Ireland’s beautiful ruined buildings and abandoned architectural grandeur

Online architectural resource the Irish Aesthete attracts commentary from around the world – predictably the most common inquiries are about Ireland’s high proportion of derelict buildings

On a recent evening in Dublin, I walked past a great five-storey building, a wonderful example of Victorian architecture at its most self-confidently ostentatious. Despite a palatial facade of red brick and terracotta tiles crowned by a Dutch gable with fanciful moulded pediment, this building was constructed for public service rather than private pleasure. It’s the Baggot Street Hospital, which, after some 150 years in operation, saw its doors close in 1987, although parts of the building were in use until 2019.

Since then, the property has sat empty and in ever-more serious disrepair (the HSE said recently conservation architects have been engaged to determine a future use). Passing it on that evening, I did what I always do on these occasions: I pulled out my mobile phone and took some photographs. Back in 2012, keen to share a long-standing passion for this country’s historic buildings, I set up a website called the Irish Aesthete. After a sluggish start, gradually and rather surprisingly, the site began to develop a following, both at home and abroad, and then spawned a presence on various other social media outlets such as Instagram.

Twelve years later, the Irish Aesthete has become known internationally, a resource to which architects, designers, historians and the curious from around the world return week after week as more material is added. Many regular readers get in touch, wanting to know more about the richness and diversity of our architecture across millenniums, often looking for information before they visit Ireland to see it for themselves.

Why should this be so? Right from the start, I recognised that, given the subject matter, anything I wrote needed to be accompanied by pictures. And, most importantly, by decent photographs. However, with no previous experience in this field – never even owning a camera – I opted to use my phone. I still do and, as the quality of these devices has improved over the years, so too – I hope – has the quality of my pictures. I’ve learnt to have a steady hand, which angles work best on different locations, how to frame an image and how to wait for the visual equivalent of a mot juste. But my amateur status remains: I’m a writer who takes photographs, not a photographer who writes.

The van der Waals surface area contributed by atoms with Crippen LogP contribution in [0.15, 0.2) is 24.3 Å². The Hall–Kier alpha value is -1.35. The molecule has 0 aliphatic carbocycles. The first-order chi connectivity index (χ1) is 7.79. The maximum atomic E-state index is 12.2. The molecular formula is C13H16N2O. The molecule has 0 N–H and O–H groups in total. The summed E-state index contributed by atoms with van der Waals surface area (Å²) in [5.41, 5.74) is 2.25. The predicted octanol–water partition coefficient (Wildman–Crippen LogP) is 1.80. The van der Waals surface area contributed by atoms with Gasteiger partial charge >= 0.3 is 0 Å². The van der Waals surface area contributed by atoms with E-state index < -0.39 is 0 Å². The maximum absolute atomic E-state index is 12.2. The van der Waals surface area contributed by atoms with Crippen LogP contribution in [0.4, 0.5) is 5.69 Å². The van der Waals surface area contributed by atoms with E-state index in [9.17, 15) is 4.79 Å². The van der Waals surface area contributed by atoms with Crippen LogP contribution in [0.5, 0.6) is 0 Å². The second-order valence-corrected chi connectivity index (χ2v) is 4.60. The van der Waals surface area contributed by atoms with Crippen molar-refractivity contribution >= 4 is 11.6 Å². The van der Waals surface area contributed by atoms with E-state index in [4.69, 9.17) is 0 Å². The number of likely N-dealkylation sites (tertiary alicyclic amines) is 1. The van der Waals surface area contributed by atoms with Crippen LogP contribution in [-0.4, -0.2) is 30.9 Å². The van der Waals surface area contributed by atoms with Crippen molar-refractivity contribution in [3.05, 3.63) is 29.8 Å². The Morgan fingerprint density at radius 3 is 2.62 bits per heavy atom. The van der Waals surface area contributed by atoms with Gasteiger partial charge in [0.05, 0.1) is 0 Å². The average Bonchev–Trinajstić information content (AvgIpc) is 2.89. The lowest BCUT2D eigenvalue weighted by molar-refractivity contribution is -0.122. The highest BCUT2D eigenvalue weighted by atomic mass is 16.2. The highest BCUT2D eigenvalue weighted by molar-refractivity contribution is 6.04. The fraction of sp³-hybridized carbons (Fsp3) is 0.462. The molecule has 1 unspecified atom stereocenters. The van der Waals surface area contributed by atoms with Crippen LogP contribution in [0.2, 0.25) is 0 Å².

Above all, I’m still curious and realise that there’s still so much more out there waiting to be discovered. Consistent posting on social media several times a week means I am always on the lookout for new (by which I mean old) material. Before setting out on any journey, I spend time investigating what sites might be explored en route, and preparing a list of potential stops. Sometimes the results are disappointing, but frequently there are unexpected and always welcome delights: a house spotted over a hedge or a monastic ruin in a nearby field.

Over the past 12 years, I’ve taken more than 100,000 photographs, but astonishingly there continue to be an awful lot more places to explore. The incredible variety of buildings on this small island and the quality of our historic architecture continue to excite me and I’m conscious that great swathes of the country have yet to be inspected. The Irish Aesthete covers everything across all 32 counties, from cottages to castles, abbeys to almshouses, glebes to garden follies. No aspect of our architectural heritage is overlooked.

One aspect of that heritage attracts the most comment from the site’s visitors: the extraordinary number of abandoned or ruinous buildings in Ireland. Almost 200 years ago, a German writer and geographer called Johann Georg Kohl visited this country and subsequently published an account of his journey. “Of all the countries in the world,” he commented, “Ireland is the country for ruins . . . multitudes of dilapidated buildings are to be seen in every direction.”